I think everybody should calm down. We've a whole season to go and the Cardinals will field a competitive team once again. Don't miss the ride just because you don't like the bump at the end. And . . .

I think we should remember that free agency is part of our world and stop being romantic. Many have bemoaned the "lack of loyalty" and "greed" that appears to be on display. We've had free agency since the mid-70's and this is the landscape and has been for two generations or so. "Happily Ever After" is great, but it's not real, it's in storybooks. I don't like it any more than the next guy, I despise Marvin Miller for his role in bringing it to pass and a pox on anyone who advocates his election to the Hall of Fame. Nevertheless, it's here and "happily ever after" is not. To that end . . .

I think we need to stop comparing Albert Pujols to Stan Musial. I understand all the reasons a person is tempted to do so. I would never say that Musial was anything but loyal, but he also didn't have Pujols' opportunities. (And don't mention the Mexican League thing - it's apples to oranges.) Players didn't have the option of playing out the contract and signing elsewhere in Stan's day. The Reserve Clause bound a player to a team. I get that Stan and Albert were/are the greatest of their day and that both played for the Cardinals and that both are honorable men. But comparing them is like comparing a Philco radio to an iphone. Different eras.

I think the Cardinals have been planning for this all along. Up until Pujols hits the market, St. Louis is bidding against themselves. To sign him, the Cardinals have to give him his price. Come the fall, the market will determine what a 32 year-old hitter who is nicked up every year is worth. Granted, he is an historically great 32 year-old hitter.

I think Albert's position is primarily about respect and not about dollars per se.This may be a little hard to grasp for some. Year-in and year-out Pujols is reminded that he is the best player in the game. He's won 3 National League MVP awards and was second in that voting 4 other times. In 10 years! He is the best and, accordingly, he wants the best contract. He's not thinking about dollars like you and I think about dollars. He's thinking about respect and place and honor. The dollars are just the scoreboard.

I think Albert will sign with the Cardinals when all is said and done. I might be wrong but as I said above, I think the Cardinals have been prepping for this. They want Albert and Albert wants to be in St. Louis, though not at any price. I think free agency will set the price and the Cardinals will pay it and Albert will sign. That said . . . .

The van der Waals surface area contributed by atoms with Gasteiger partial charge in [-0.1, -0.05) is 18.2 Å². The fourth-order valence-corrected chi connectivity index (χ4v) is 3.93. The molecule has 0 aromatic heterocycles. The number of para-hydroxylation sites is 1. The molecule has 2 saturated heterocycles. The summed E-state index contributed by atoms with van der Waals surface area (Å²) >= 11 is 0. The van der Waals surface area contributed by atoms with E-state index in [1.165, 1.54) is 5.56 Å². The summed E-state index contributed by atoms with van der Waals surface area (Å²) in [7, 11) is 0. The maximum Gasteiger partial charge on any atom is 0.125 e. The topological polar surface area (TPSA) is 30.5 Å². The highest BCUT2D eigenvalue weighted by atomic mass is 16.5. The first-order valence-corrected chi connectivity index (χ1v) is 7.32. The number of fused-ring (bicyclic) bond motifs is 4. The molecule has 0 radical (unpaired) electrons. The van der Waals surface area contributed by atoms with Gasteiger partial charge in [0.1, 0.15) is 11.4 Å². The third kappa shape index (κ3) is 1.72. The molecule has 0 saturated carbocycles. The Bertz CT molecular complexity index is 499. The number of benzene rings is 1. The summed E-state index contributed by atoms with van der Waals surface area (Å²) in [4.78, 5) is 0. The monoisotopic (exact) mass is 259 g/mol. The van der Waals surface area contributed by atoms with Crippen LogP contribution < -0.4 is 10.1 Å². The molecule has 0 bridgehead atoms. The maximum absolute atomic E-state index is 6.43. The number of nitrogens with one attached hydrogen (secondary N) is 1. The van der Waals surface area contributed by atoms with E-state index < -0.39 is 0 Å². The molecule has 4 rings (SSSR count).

I think a wicked part of me wonders what Albert would look like in a Red Sox uniform and taking dead aim at the Green Monster 81 games a year for the next decade. Wow.


Moses' Name

Exodus 2:6-10 (ESV): When she opened it, she saw the child, and behold, the baby was crying. She took pity on him and said, “This is one of the Hebrews' children.” Then his sister said to Pharaoh's daughter, “Shall I go and call you a nurse from the Hebrew women to nurse the child for you?” And Pharaoh's daughter said to her, “Go.” So the girl went and called the child's mother. And Pharaoh's daughter said to her, “Take this child away and nurse him for me, and I will give you your wages.” So the woman took the child and nursed him. When the child grew up, she brought him to Pharaoh's daughter, and he became her son. She named him Moses, “Because,” she said, “I drew him out of the water.”

Hosea 11:1 (ESV): When Israel was a child, I loved him,
and out of Egypt I called my son.

From the notes in the ESV Study Bible regarding Exodus 2:10:

Moses. In Hebrew, the name sounds like the verb mashah, "to draw out". The name may also be related to the common Egyptian word for "son." Since Pharaoh's daughter clearly knows that Moses is a Hebrew child (Ex. 2:6-9), it is possible that she chose the name for both its Hebrew ("drawn out of water") and Egyptian ("son") senses. The irony of such a dual reference would be that her action not only prefigures but is also a part of the means that God uses to "draw" Israel as his "son" out of Egypt (Hos. 11:1).